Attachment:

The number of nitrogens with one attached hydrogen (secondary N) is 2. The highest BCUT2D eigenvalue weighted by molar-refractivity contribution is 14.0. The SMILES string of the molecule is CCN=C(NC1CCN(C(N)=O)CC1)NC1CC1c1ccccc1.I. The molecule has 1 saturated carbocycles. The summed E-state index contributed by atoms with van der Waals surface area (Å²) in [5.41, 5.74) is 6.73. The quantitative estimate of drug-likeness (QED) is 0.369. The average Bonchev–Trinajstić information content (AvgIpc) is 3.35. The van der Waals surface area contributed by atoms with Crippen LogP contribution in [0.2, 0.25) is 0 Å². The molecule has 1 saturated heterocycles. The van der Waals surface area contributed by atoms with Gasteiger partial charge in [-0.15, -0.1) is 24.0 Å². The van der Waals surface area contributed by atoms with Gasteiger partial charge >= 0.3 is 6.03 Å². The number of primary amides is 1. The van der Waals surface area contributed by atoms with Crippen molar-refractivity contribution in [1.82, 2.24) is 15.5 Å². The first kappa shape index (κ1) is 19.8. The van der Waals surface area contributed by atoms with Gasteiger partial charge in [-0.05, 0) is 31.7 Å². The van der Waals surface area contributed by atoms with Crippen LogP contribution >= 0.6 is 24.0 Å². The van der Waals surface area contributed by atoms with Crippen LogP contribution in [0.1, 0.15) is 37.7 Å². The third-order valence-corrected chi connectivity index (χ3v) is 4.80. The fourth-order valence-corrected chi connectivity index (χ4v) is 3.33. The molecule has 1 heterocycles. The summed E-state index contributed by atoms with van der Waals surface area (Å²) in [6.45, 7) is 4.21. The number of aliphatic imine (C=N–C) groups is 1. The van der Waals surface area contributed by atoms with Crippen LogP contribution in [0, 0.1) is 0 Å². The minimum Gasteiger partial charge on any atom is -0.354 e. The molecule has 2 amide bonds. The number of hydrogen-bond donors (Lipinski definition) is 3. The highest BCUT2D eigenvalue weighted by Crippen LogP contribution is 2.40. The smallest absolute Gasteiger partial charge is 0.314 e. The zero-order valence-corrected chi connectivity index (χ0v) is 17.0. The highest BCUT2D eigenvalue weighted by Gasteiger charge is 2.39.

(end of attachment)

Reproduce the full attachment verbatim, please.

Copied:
The number of nitrogens with one attached hydrogen (secondary N) is 2. The highest BCUT2D eigenvalue weighted by molar-refractivity contribution is 14.0. The SMILES string of the molecule is CCN=C(NC1CCN(C(N)=O)CC1)NC1CC1c1ccccc1.I. The molecule has 1 saturated carbocycles. The summed E-state index contributed by atoms with van der Waals surface area (Å²) in [5.41, 5.74) is 6.73. The quantitative estimate of drug-likeness (QED) is 0.369. The average Bonchev–Trinajstić information content (AvgIpc) is 3.35. The van der Waals surface area contributed by atoms with Crippen LogP contribution in [0.2, 0.25) is 0 Å². The molecule has 1 saturated heterocycles. The van der Waals surface area contributed by atoms with Gasteiger partial charge in [-0.15, -0.1) is 24.0 Å². The van der Waals surface area contributed by atoms with Gasteiger partial charge >= 0.3 is 6.03 Å². The number of primary amides is 1. The van der Waals surface area contributed by atoms with Crippen molar-refractivity contribution in [1.82, 2.24) is 15.5 Å². The first kappa shape index (κ1) is 19.8. The van der Waals surface area contributed by atoms with Gasteiger partial charge in [-0.05, 0) is 31.7 Å². The van der Waals surface area contributed by atoms with Crippen LogP contribution >= 0.6 is 24.0 Å². The van der Waals surface area contributed by atoms with Crippen LogP contribution in [0.1, 0.15) is 37.7 Å². The third-order valence-corrected chi connectivity index (χ3v) is 4.80. The fourth-order valence-corrected chi connectivity index (χ4v) is 3.33. The molecule has 1 heterocycles. The summed E-state index contributed by atoms with van der Waals surface area (Å²) in [6.45, 7) is 4.21. The number of aliphatic imine (C=N–C) groups is 1. The van der Waals surface area contributed by atoms with Crippen LogP contribution in [0, 0.1) is 0 Å². The minimum Gasteiger partial charge on any atom is -0.354 e. The molecule has 2 amide bonds. The number of hydrogen-bond donors (Lipinski definition) is 3. The highest BCUT2D eigenvalue weighted by Crippen LogP contribution is 2.40. The smallest absolute Gasteiger partial charge is 0.314 e. The zero-order valence-corrected chi connectivity index (χ0v) is 17.0. The highest BCUT2D eigenvalue weighted by Gasteiger charge is 2.39.